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Athena Calderone’s Secret to Avoiding the Rug Mistake Everyone Makes

She’s okay with imperfection.
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Athena Calderone, Brooklyn-based designer and Eyeswoon founder, is no stranger to good design. A peek into her backyard terrace proves that she can expertly mix budget-friendly tile with vintage lighting. And she surely knows her way around a bathroom reno. But even with her enviable Instagram feed and site, that doesn’t mean she’s all about perfection.

Photography by Adrian Gaut
Photography by Simon Watson

In her line for Beni, a collaboration between Calderone and the brand’s cofounders, Robert Wright and Tiberio Lobo-Navia, she created 16 Moroccan-made woven rugs and runners that find pleasure in the patina. In fact, the collection is called Broken Symmetry, a nod to its purposefully imbalanced design. “Moroccan rugs have all these natural imperfections,” says Calderone, which is why her checkerboard rug, for instance, doesn’t rely on matching squares.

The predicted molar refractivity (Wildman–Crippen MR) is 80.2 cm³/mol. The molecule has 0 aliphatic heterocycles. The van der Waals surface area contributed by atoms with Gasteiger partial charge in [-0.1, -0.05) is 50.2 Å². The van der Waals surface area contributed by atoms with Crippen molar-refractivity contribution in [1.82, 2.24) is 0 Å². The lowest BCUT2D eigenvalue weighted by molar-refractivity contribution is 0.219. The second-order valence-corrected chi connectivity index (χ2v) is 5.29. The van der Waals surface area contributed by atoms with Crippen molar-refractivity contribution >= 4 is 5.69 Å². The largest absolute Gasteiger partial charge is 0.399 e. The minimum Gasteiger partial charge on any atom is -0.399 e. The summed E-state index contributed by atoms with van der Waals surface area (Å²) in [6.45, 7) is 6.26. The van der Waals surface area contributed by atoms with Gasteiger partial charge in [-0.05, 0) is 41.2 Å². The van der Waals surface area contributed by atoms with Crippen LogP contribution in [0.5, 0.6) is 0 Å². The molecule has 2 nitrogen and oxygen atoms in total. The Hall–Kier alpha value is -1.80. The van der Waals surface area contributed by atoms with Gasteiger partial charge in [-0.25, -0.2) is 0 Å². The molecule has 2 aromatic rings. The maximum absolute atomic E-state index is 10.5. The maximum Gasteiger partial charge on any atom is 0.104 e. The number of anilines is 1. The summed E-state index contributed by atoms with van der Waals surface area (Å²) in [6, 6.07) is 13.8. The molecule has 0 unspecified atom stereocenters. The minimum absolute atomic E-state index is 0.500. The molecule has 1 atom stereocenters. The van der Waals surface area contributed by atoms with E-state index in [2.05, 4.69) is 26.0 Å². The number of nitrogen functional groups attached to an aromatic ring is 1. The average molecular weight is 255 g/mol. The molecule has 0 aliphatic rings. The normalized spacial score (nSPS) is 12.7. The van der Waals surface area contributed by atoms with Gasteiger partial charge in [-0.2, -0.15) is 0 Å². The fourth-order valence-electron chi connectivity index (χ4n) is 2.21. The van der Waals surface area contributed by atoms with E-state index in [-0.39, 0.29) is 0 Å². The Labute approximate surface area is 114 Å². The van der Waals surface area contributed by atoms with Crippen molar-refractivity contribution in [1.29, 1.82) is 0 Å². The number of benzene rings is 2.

To sketch out the floor coverings, Calderone took inspiration from Mexican architect Luis Barragán, who influenced the earthy palette, and painter Agnes Martin. “I love how Martin played with a rhythm and a cadence of stripes or cubes,” she says. “They all feel just a little bit off.”  

Photography by Max Burkhalter; Styling by Francesca DeShae

When choosing a new rug for your space (Imbalance and Resolute are two of her favorites), Calderone has some advice: “Oftentimes people buy a rug that’s smaller than their sofa,” she says. “I don’t think that a rug needs to go fully under the backside of your sofa, but I do think it needs to be either the same width or ideally wider, so you can identify the space.” Inside actor Adrian Grenier’s Brooklyn brownstone, for example, the floor covering just extends outside of the arms but still elongates the room with its lengthwise orientation. When a rug is too small, a room can feel, well, imbalanced—but not in the perfectly imperfect way of Calderone’s new collection. 

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Julie Vadnal Avatar

Julie Vadnal

Deputy Editor

Julie Vadnal is the deputy editor of Domino. She edits and writes stories about shopping for new and vintage furniture, covers new products (and the tastemakers who love them), and tours the homes of cool creatives. She lives in Brooklyn.